Now there were seven brethren: and the first took a wife, and dying left no seed.
And the second took her, and died, neither left he any seed: and the third likewise.
And the seven had her, and left no seed: last of all the woman died also.
In the resurrection therefore, when they shall rise, whose wife shall she be of them? for the seven had her to wife.
And Jesus answering said unto them, Do ye not therefore err, because ye know not the scriptures, neither the power of God?
(24) Because ye know not the scriptures.—More literally, as in St. Matthew, not knowing the scriptures.

For when they shall rise from the dead, they neither marry, nor are given in marriage; but are as the angels which are in heaven.
And as touching the dead, that they rise: have ye not read in the book of Moses, how in the bush God spake unto him, saying, I am the God of Abraham, and the God of Isaac, and the God of Jacob?
(26) How in the bush God spake unto him.—Better, at the bush, how God spake to him. The reference to the bush, not given by St. Matthew, is common both to St. Mark and St. Luke, and the order of the words in the Greek of both shows that they point to “the bush,” not as the place in which God spoke, but as the title or heading by which the section Exodus 3 was commonly described.

He is not the God of the dead, but the God of the living: ye therefore do greatly err.
And one of the scribes came, and having heard them reasoning together, and perceiving that he had answered them well, asked him, Which is the first commandment of all?
(28-34) And one of the scribes came.—See Notes on Matthew 22:34-40. St. Mark’s description is somewhat less precise than St. Matthew’s “one of them (i.e., the Pharisees), a lawyer.” The form of the question differs by the substitution of “first of all” for “great” commandment.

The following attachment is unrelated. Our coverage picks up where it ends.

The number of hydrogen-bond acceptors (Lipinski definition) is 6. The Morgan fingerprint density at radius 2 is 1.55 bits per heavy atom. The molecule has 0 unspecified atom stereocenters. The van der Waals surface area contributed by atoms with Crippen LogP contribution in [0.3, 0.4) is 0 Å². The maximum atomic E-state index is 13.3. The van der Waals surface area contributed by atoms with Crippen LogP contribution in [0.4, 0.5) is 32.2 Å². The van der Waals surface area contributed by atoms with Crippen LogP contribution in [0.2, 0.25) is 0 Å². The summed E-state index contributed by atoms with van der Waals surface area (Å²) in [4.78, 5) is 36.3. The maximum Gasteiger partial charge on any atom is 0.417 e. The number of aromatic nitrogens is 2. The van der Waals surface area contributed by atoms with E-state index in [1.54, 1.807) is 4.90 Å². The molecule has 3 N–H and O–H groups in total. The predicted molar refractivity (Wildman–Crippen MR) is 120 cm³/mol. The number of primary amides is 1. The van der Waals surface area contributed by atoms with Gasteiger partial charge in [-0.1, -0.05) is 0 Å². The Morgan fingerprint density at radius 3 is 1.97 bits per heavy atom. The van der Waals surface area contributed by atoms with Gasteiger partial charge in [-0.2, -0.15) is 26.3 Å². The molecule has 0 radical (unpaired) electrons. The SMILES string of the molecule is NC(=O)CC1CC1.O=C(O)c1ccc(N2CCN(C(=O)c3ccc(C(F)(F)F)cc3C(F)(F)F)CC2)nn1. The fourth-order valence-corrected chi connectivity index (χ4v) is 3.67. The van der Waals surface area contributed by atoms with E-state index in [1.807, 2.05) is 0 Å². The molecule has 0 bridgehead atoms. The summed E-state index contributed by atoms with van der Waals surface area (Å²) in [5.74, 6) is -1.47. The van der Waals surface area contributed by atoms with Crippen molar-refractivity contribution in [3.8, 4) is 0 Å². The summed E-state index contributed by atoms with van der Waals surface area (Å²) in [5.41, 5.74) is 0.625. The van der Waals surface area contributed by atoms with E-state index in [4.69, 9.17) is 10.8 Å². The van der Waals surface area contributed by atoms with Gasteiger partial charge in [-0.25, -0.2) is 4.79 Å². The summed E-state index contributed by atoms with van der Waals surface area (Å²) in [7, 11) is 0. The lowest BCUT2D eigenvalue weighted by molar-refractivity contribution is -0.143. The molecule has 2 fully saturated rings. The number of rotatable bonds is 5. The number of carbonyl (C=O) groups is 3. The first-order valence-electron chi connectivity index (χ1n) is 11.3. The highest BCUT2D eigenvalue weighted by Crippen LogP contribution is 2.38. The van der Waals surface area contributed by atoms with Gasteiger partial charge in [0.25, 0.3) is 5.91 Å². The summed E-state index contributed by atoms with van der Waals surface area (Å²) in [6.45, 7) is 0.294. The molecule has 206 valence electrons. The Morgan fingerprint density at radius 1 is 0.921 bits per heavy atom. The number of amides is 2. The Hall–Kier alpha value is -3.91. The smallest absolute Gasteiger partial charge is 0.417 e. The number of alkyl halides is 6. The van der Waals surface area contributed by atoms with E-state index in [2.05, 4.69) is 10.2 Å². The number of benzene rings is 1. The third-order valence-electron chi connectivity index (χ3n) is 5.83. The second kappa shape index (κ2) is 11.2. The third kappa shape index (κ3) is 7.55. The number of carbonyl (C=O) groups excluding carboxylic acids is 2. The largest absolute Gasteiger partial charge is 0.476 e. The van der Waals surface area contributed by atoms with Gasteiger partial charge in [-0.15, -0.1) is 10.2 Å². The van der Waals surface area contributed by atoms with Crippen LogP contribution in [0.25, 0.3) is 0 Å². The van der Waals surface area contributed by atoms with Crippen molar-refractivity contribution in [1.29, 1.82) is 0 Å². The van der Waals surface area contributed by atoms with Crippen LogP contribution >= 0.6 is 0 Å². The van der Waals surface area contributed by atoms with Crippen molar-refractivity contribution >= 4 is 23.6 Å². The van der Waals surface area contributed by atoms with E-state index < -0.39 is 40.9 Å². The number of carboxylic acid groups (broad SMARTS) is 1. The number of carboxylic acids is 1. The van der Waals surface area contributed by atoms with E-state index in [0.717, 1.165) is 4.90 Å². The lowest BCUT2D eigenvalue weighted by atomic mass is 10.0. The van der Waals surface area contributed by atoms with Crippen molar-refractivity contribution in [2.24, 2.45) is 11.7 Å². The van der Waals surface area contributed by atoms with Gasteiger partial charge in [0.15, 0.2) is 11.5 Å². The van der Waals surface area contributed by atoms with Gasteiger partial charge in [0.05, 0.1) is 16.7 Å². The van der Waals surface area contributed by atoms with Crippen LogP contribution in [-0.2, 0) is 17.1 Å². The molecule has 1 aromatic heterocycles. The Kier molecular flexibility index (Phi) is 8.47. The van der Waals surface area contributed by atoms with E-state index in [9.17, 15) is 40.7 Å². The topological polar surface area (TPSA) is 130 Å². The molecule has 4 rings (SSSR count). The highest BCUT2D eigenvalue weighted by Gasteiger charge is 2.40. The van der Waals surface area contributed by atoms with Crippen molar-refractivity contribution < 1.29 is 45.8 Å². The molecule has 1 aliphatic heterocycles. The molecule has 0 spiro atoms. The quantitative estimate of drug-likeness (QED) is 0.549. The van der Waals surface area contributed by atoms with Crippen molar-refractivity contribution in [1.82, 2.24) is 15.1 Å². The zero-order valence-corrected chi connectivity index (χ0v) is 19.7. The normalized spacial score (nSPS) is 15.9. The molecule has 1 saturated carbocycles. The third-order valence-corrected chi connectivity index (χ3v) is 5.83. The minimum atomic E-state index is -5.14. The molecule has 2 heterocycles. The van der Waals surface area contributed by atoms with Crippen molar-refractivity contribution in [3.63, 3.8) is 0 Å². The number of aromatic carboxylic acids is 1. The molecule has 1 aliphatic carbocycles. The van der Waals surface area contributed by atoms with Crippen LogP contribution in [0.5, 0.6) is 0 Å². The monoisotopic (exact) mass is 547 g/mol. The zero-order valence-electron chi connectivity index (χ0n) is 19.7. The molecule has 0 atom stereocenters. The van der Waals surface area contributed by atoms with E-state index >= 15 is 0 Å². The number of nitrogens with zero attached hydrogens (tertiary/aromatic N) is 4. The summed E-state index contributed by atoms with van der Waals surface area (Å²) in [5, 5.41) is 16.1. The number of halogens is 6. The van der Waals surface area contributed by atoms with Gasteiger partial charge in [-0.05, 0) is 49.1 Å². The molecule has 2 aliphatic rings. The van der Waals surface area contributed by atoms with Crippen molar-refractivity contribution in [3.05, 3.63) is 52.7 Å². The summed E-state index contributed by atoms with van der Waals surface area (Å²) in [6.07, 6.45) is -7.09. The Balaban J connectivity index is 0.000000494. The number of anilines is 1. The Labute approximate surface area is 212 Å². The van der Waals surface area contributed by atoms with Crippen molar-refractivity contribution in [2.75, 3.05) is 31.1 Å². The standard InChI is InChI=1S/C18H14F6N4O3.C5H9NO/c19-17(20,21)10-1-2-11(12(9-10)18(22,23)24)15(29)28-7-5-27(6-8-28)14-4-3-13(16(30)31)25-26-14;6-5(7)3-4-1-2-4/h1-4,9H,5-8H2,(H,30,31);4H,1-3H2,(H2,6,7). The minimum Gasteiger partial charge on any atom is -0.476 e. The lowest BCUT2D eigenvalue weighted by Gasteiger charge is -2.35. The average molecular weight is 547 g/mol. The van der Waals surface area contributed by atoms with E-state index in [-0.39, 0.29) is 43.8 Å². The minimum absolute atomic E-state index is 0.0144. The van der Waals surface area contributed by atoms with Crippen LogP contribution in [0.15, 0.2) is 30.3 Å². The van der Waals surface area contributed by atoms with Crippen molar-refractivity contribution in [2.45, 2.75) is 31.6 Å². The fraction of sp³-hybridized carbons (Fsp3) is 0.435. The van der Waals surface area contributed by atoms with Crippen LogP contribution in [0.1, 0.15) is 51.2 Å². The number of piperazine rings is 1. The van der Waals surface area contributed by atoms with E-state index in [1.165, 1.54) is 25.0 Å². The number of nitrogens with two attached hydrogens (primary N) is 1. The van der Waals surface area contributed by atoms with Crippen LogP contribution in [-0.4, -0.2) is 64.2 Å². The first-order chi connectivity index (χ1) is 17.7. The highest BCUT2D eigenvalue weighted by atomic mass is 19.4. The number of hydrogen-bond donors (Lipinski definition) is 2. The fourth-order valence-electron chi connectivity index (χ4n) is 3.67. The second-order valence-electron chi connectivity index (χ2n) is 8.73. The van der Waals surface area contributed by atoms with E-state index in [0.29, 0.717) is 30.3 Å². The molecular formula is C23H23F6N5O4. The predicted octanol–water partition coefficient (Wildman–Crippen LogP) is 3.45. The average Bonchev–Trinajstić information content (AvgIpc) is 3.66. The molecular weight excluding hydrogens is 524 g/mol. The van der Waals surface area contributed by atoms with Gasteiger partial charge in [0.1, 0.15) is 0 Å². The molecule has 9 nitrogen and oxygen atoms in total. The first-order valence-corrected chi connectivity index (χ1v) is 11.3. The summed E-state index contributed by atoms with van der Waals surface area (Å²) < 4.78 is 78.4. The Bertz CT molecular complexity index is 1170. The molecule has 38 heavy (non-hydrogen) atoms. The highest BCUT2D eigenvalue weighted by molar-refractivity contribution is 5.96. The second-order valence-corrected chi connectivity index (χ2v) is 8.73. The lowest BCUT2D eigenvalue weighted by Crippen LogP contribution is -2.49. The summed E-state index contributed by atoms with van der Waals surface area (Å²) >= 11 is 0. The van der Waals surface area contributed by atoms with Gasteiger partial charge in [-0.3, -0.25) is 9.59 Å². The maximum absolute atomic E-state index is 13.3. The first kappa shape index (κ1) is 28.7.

And Jesus answered him, The first of all the commandments is, Hear, O Israel; The Lord our God is one Lord:
(29) Hear, O Israel; The Lord our God is one Lord.—The quotation is given more fully by St. Mark than by St. Matthew. The opening words (from Deuteronomy 6:4) were in common use under the name of the Shemà (the Hebrew for “Hear”), and formed the popular expression of the faith of Israel. To say the Shemà was a passport into Paradise for any child of Abraham.

And thou shalt love the Lord thy God with all thy heart, and with all thy soul, and with all thy mind, and with all thy strength: this is the first commandment.
And the second is like, namely this, Thou shalt love thy neighbour as thyself. There is none other commandment greater than these.
(31) And the second is like, namely, this . . .—Better, And the second is this. The better MSS. omit “like.”

And the scribe said unto him, Well, Master, thou hast said the truth: for there is one God; and there is none other but he:
(32) Well, Master, thou hast said the truth.—Better, Well hast Thou said truly that there is one God. The words seem intentionally repeated from Mark 12:14, but are uttered now, not with the covert sneer of the hypocrite, but in the sincerity of admiration. Note also the real reverence shown in the form of address, “Master,” i.e., “Teacher, Rabbi.” He recognises the speaker as one of his own order. This, and all that follows, is peculiar to St. Mark, and is an addition of singular interest, as showing the existence among the scribes of some who accepted our Lord’s teaching as to the spiritual meaning of the Law, and were able to distinguish between its essence and its accidents.

And to love him with all the heart, and with all the understanding, and with all the soul, and with all the strength, and to love his neighbour as himself, is more than all whole burnt offerings and sacrifices.
(33) Is more than all whole burnt offerings . . .—There is a fervour in the eloquence of the scribe’s answer which indicates the earnestness, almost the enthusiasm, of conviction. Such teaching as that of 1 Samuel 15:22, Ps. 1. 8-14, Micah 6:6, had not been in vain for him.

And when Jesus saw that he answered discreetly, he said unto him, Thou art not far from the kingdom of God. And no man after that durst ask him any question.
(34) Thou art not far from the kingdom of God.—The words are significant as showing the unity of our Lord’s teaching. Now, as when He spoke the Sermon on the Mount, the righteousness which fulfils the law is the condition of the entrance into the kingdom of God (Matthew 5:19-20). Even the recognition of that righteousness as consisting in the fulfilment of the two commandments that were exceeding broad, brought a man as to the very threshold of the Kingdom. It is instructive to compare our Lord’s different method of dealing, in Luke 10:25-37, with one who had the same theoretical knowledge, but who obviously, consciously or unconsciously, minimised the force of the commandments by his narrowing definitions.

And no man after that durst ask him.—St. Mark states the fact before, St. Matthew after, the narrative that now follows.